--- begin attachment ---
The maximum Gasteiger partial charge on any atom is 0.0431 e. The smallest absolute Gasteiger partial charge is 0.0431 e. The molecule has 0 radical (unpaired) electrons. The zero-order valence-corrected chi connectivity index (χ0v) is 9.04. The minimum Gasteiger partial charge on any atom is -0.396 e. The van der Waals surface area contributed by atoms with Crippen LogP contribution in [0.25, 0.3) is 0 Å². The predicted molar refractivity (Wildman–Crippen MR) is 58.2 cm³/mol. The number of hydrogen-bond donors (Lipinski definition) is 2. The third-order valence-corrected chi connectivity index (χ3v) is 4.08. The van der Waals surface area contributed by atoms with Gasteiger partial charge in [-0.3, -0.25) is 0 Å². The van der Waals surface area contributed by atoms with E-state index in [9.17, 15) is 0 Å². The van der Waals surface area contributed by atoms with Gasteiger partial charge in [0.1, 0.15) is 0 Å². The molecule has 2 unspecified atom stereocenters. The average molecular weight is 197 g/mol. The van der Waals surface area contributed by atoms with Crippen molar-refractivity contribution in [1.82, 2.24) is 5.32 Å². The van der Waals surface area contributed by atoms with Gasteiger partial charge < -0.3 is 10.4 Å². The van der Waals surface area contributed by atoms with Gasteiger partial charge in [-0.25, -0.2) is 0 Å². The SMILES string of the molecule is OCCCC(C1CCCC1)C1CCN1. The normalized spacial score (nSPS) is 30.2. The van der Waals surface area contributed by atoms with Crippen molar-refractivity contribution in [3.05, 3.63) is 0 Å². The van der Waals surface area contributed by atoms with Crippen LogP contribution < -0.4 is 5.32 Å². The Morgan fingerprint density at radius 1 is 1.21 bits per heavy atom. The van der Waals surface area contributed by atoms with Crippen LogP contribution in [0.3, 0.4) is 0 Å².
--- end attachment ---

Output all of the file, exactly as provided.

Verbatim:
The maximum Gasteiger partial charge on any atom is 0.0431 e. The smallest absolute Gasteiger partial charge is 0.0431 e. The molecule has 0 radical (unpaired) electrons. The zero-order valence-corrected chi connectivity index (χ0v) is 9.04. The minimum Gasteiger partial charge on any atom is -0.396 e. The van der Waals surface area contributed by atoms with Crippen LogP contribution in [0.25, 0.3) is 0 Å². The predicted molar refractivity (Wildman–Crippen MR) is 58.2 cm³/mol. The number of hydrogen-bond donors (Lipinski definition) is 2. The third-order valence-corrected chi connectivity index (χ3v) is 4.08. The van der Waals surface area contributed by atoms with Gasteiger partial charge in [-0.3, -0.25) is 0 Å². The van der Waals surface area contributed by atoms with E-state index in [9.17, 15) is 0 Å². The van der Waals surface area contributed by atoms with Gasteiger partial charge in [0.1, 0.15) is 0 Å². The molecule has 2 unspecified atom stereocenters. The average molecular weight is 197 g/mol. The van der Waals surface area contributed by atoms with Crippen molar-refractivity contribution in [1.82, 2.24) is 5.32 Å². The van der Waals surface area contributed by atoms with Gasteiger partial charge < -0.3 is 10.4 Å². The van der Waals surface area contributed by atoms with Gasteiger partial charge in [-0.25, -0.2) is 0 Å². The SMILES string of the molecule is OCCCC(C1CCCC1)C1CCN1. The normalized spacial score (nSPS) is 30.2. The van der Waals surface area contributed by atoms with Crippen molar-refractivity contribution in [3.05, 3.63) is 0 Å². The van der Waals surface area contributed by atoms with Crippen LogP contribution < -0.4 is 5.32 Å². The Morgan fingerprint density at radius 1 is 1.21 bits per heavy atom. The van der Waals surface area contributed by atoms with Crippen LogP contribution in [0.3, 0.4) is 0 Å².